Thursday’s vote comes against the backdrop of continued anti-LGBTQ discrimination and violence in Puerto Rico.

Six of the 44 transgender and gender non-conforming people who were reported murdered in the U.S. in 2020 were from Puerto Rico.

A state of emergency over gender-based violence that Gov. Pedro Pierluisi declared earlier this year is LGBTQ-inclusive. Then-Gov. Ricardo Rosselló in 2019 signed an executive order that banned conversion therapy for minors in Puerto Rico.

“These therapies lack scientific basis,” he said. “They cause pain and unnecessary suffering.”

Rosselló issued the order less than two weeks after members of the New Progressive Party, a pro-statehood party  he chaired at the time, blocked a vote in the Puerto Rico House of Representatives on a bill that would have banned conversion therapy for minors in the U.S. commonwealth. Seven out of the 11 New Progressive Party members who are on the Senate Community Initiatives, Mental Health and Addiction Committee voted against SB 184.

“It’s appalling. It’s shameful that the senators didn’t have the strength and the courage that our LGBTQ youth have, and it’s to be brave and to defend our dignity and our humanity as people who live on this island,” said Pedro Julio Serrano, founder of Puerto Rico Para [email protected], a Puerto Rican LGBTQ rights group, in a video. “It’s disgraceful that the senators decided to vote down this measure that would prevent child abuse.”

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Undocumented LGBTQ immigrants turn to Fla. group for support

Survivors Pathway is based in Miami

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Survivors Pathway works with undocumented LGBTQ immigrants and other vulnerable groups in South Florida. (Photo courtesy of Francesco Duberli)

 

MIAMI – The CEO of an organization that provides support to undocumented LGBTQ immigrants says the Biden administration has given many of his clients a renewed sense of hope.

“People definitely feel much more relaxed,” Survivors Pathway CEO Francesco Duberli told the Washington Blade on March 5 during an interview at his Miami office. “There’s much hope. You can tell … the conversation’s shifted.”

Duberli — a gay man from Colombia who received asylum in the U.S. because of anti-gay persecution he suffered in his homeland — founded Survivors Pathway in 2011. The Miami-based organization currently has 23 employees.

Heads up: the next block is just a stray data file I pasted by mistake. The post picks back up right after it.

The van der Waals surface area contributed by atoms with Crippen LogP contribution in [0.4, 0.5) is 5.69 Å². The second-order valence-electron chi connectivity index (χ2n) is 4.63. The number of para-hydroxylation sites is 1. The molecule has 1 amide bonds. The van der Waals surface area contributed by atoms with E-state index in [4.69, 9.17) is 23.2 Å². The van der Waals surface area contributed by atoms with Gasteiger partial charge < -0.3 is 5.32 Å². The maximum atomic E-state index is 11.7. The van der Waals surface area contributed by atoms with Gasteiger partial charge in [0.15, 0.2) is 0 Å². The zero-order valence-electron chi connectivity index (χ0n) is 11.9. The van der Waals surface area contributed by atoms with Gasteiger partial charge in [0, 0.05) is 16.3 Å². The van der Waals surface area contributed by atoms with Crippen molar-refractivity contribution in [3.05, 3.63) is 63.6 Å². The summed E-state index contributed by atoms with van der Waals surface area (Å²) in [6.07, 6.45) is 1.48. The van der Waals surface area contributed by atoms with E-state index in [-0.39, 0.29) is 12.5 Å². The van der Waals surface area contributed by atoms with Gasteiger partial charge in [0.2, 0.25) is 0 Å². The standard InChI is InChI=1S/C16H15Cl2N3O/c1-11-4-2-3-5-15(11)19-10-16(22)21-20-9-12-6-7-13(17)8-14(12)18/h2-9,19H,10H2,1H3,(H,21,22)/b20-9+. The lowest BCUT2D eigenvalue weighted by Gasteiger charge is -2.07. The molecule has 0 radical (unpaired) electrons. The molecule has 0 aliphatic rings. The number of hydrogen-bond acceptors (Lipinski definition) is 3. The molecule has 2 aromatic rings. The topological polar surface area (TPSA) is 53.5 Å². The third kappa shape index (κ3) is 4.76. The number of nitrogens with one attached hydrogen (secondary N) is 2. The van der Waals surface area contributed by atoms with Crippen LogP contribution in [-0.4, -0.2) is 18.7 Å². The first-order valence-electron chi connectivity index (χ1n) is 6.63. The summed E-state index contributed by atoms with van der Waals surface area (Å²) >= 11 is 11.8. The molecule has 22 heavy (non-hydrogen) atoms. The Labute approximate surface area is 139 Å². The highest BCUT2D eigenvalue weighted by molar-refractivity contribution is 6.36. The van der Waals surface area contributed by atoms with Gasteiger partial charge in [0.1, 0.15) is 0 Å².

Survivors Pathway CEO Francesco Duberli at his office in Miami on March 5, 2021. (Washington Blade photo by Yariel Valdés González)

Duberli said upwards of 50 percent of Survivors Pathway’s clients are undocumented. Duberli told the Blade that many of them are survivors of domestic violence, sexual assault and human trafficking and victims of hate crimes based on their sexual orientation and gender identity.

“Part of the work that we have done for years is for us to become the bridge between the communities and law enforcement or the justice system in the United States,” said Duberli. “We have focused on creating a language that helps us to create this communication between the undocumented immigrant community and law enforcement, the state attorney’s office and the court.”

“The fear is not only about immigration,” he added. “There are many other factors that immigrants bring with them that became barriers in terms of wanting to or trying to access the justice system in the United States.”

Duberli spoke with the Blade roughly a week after the Biden administration began to allow into the U.S. asylum seekers who had been forced to pursue their cases in Mexico under the previous White House’s “Remain in Mexico” policy.

The administration this week began to reunite migrant children who the Trump administration separated from their parents. Title 42, a Centers for Disease Control and Prevention rule that closed the Southern border to most asylum seekers and migrants because of the coronavirus pandemic, remains in place.

Duberli told the Blade that Survivors Pathway advised some of their clients not to apply for asylum or seek visa renewals until after the election. Duberli conceded “the truth of the matter is that the laws haven’t changed that much” since Biden became president.

Survivors Pathway has worked with LGBTQ people in U.S. Immigration and Customs Enforcement custody in South Florida. American Civil Liberties Union National Political Director Ronald Newman in an April 28 letter it sent to Homeland Security Secretary Alejandro Mayorkas called for the closure of the Krome North Service Processing Center in Miami, the Glades County Detention Center near Lake Okeechobee and 37 other ICE detention centers across the country.

The road leading to the Krome North Service Processing Center in Miami on June 7, 2020. (Washington Blade photo by Michael K. Lavers)

Survivors Pathway responded to trans woman’s murder in 2020

Survivors Pathway has created a project specifically for trans Latina women who Duberli told the Blade don’t know they can access the judicial system.

Duberli said Survivors Pathway works with local judges and police departments to ensure crime victims don’t feel “discriminated, or outed or mistreated or revictimized” because of their gender identity. Survivors Pathway also works with Marytrini, a drag queen from Cuba who is the artistic producer at Azúcar, a gay nightclub near Miami’s Little Havana neighborhood.